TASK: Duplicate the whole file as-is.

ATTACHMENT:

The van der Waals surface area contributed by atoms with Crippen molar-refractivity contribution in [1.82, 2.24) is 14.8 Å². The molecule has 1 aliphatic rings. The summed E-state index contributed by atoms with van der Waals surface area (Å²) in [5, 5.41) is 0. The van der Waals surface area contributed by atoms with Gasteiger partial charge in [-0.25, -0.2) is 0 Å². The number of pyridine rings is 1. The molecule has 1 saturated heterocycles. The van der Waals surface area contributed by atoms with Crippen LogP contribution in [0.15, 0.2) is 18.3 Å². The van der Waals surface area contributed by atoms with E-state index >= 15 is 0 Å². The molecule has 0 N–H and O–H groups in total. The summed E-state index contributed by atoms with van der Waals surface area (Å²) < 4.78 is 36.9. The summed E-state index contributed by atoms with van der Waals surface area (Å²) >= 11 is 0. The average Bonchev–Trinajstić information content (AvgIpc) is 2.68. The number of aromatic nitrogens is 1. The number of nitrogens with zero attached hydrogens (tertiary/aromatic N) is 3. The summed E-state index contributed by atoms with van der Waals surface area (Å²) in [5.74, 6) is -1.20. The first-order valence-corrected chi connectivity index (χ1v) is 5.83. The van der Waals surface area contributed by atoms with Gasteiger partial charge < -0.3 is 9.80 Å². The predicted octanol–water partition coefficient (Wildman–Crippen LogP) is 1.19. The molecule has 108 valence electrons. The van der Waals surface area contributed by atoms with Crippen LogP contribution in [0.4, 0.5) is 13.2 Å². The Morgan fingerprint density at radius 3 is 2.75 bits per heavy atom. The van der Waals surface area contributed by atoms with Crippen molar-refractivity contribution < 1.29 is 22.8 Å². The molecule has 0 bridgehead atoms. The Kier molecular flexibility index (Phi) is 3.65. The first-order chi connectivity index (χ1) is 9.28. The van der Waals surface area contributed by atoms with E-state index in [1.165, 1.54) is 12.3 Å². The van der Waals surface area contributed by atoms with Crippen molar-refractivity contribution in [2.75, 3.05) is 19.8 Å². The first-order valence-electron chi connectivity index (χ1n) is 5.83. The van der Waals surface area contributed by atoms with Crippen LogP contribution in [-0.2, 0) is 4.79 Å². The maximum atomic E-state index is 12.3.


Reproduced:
The van der Waals surface area contributed by atoms with Crippen molar-refractivity contribution in [1.82, 2.24) is 14.8 Å². The molecule has 1 aliphatic rings. The summed E-state index contributed by atoms with van der Waals surface area (Å²) in [5, 5.41) is 0. The van der Waals surface area contributed by atoms with Gasteiger partial charge in [-0.25, -0.2) is 0 Å². The number of pyridine rings is 1. The molecule has 1 saturated heterocycles. The van der Waals surface area contributed by atoms with Crippen LogP contribution in [0.15, 0.2) is 18.3 Å². The van der Waals surface area contributed by atoms with E-state index >= 15 is 0 Å². The molecule has 0 N–H and O–H groups in total. The summed E-state index contributed by atoms with van der Waals surface area (Å²) < 4.78 is 36.9. The summed E-state index contributed by atoms with van der Waals surface area (Å²) >= 11 is 0. The average Bonchev–Trinajstić information content (AvgIpc) is 2.68. The number of aromatic nitrogens is 1. The number of nitrogens with zero attached hydrogens (tertiary/aromatic N) is 3. The summed E-state index contributed by atoms with van der Waals surface area (Å²) in [5.74, 6) is -1.20. The first-order valence-corrected chi connectivity index (χ1v) is 5.83. The van der Waals surface area contributed by atoms with Gasteiger partial charge < -0.3 is 9.80 Å². The predicted octanol–water partition coefficient (Wildman–Crippen LogP) is 1.19. The molecule has 108 valence electrons. The van der Waals surface area contributed by atoms with Crippen LogP contribution in [0.4, 0.5) is 13.2 Å². The Morgan fingerprint density at radius 3 is 2.75 bits per heavy atom. The van der Waals surface area contributed by atoms with Crippen molar-refractivity contribution < 1.29 is 22.8 Å². The molecule has 0 bridgehead atoms. The Kier molecular flexibility index (Phi) is 3.65. The first-order chi connectivity index (χ1) is 9.28. The van der Waals surface area contributed by atoms with E-state index in [1.165, 1.54) is 12.3 Å². The van der Waals surface area contributed by atoms with Crippen molar-refractivity contribution in [2.75, 3.05) is 19.8 Å². The first-order valence-electron chi connectivity index (χ1n) is 5.83. The van der Waals surface area contributed by atoms with Crippen LogP contribution in [-0.2, 0) is 4.79 Å². The maximum atomic E-state index is 12.3.